Radiation alert over waste at Felixstowe

NUCLEAR experts and government officials were today in the middle of a full-scale enquiry after a bungle at Felixstowe allowed radioactive material to go on a 70-mile rail trip through Suffolk and Essex.

By Paul Geater

NUCLEAR experts and government officials were today in the middle of a full-scale enquiry after a bungle at Felixstowe allowed radioactive material to go on a 70-mile rail trip through Suffolk and Essex.

At one stage, anti-terrorist forces feared radioactive waste to create a so-called "dirty bomb" was being brought into Britain in a container through the port.

But when the material was finally examined, it was found to be a small bolt that had somehow been contaminated and was no danger.

Now councils in the area are to be asked to seek assurances from the government and port bosses that procedures will tightened to ensure there is no repetition of the incident.

The radioactivity was detected by equipment introduced earlier this year to spot material which could be smuggled in by terrorist groups like Al Qaeda.

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However a breakdown in communication between various agencies meant that the potentially dangerous cargo was not examined until it reached the end of its journey – Tilbury in Essex – after travelling through Ipswich, Colchester, and Chelmsford.

A Home Office spokesman today confirmed that the incident took place on August 1, and the material was eventually dealt with by officials from the Health and Safety Executive.

"At no time was anyone in any danger at all, this was made safe quickly and dealt with by the appropriate people," he said.

However the material should have been dealt with before it left the port of Felixstowe – and for some time on August 1 there was confusion about where it was.

Initial reports suggested that the container was on a lorry – but in fact it was on a Freightliner train heading away from the port.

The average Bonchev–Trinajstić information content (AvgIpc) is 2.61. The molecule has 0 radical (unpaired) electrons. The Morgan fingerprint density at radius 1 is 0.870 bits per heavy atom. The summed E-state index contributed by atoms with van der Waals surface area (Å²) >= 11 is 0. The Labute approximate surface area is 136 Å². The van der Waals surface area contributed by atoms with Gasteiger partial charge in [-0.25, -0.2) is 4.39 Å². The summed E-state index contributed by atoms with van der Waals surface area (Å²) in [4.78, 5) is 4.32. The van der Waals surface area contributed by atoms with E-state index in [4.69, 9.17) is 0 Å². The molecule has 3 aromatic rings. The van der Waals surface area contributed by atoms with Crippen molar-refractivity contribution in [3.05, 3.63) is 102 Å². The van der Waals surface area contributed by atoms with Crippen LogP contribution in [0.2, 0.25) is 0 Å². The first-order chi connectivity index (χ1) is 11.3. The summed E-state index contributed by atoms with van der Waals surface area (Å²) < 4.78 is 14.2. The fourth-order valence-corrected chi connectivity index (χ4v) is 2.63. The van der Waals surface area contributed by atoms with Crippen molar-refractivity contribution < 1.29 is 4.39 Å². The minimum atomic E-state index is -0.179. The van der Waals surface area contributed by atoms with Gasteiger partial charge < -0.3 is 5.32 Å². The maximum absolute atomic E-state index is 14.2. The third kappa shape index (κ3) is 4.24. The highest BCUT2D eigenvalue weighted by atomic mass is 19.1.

"We are reviewing our procedures in the light of this incident," said the Home Office spokesman.

When proposals to install monitoring equipment at Felixstowe port were first revealed in the wake of the attacks on America last year, Customs and Excise officers based at their London headquarters were leading the proposal.

Major ports throughout Britain are taking part in a trial with this equipment – which can be moved to different sites.

It is unclear how the bolt, which is understood to have measured 15mm by 8mm, had become contaminated with radioactivity.

It was part of a container load of scrap being sent from Sierra Leone in West Africa to a scrap dealer at Rainham in Essex.

Felixstowe councillor Dennis Carpenter – a member of the town and district council – was very concerned to hear about the incident.

"Because of the danger from terrorists using "dirty bombs" it is very important that when unauthorised nuclear material is discovered coming through the docks that it is intercepted straight away," he said.

"In this case it seems to have been allowed to travel 70 miles through Suffolk and Essex before any action was taken.

"We must find out what went wrong in this case.

"Fortunately, this time it appears to have been a radioactive bolt which accidentally got mixed up with some scrap metal. But it could have a very dangerous situation where nuclear material was being imported for a dirty bomb that could have put many lives at risk.

"I will be asking Suffolk Coastal District Council and Felixstowe Town Council to take this issue up with the Home Office and Felixstowe Dock to avoid a repetition of this very serious incident."

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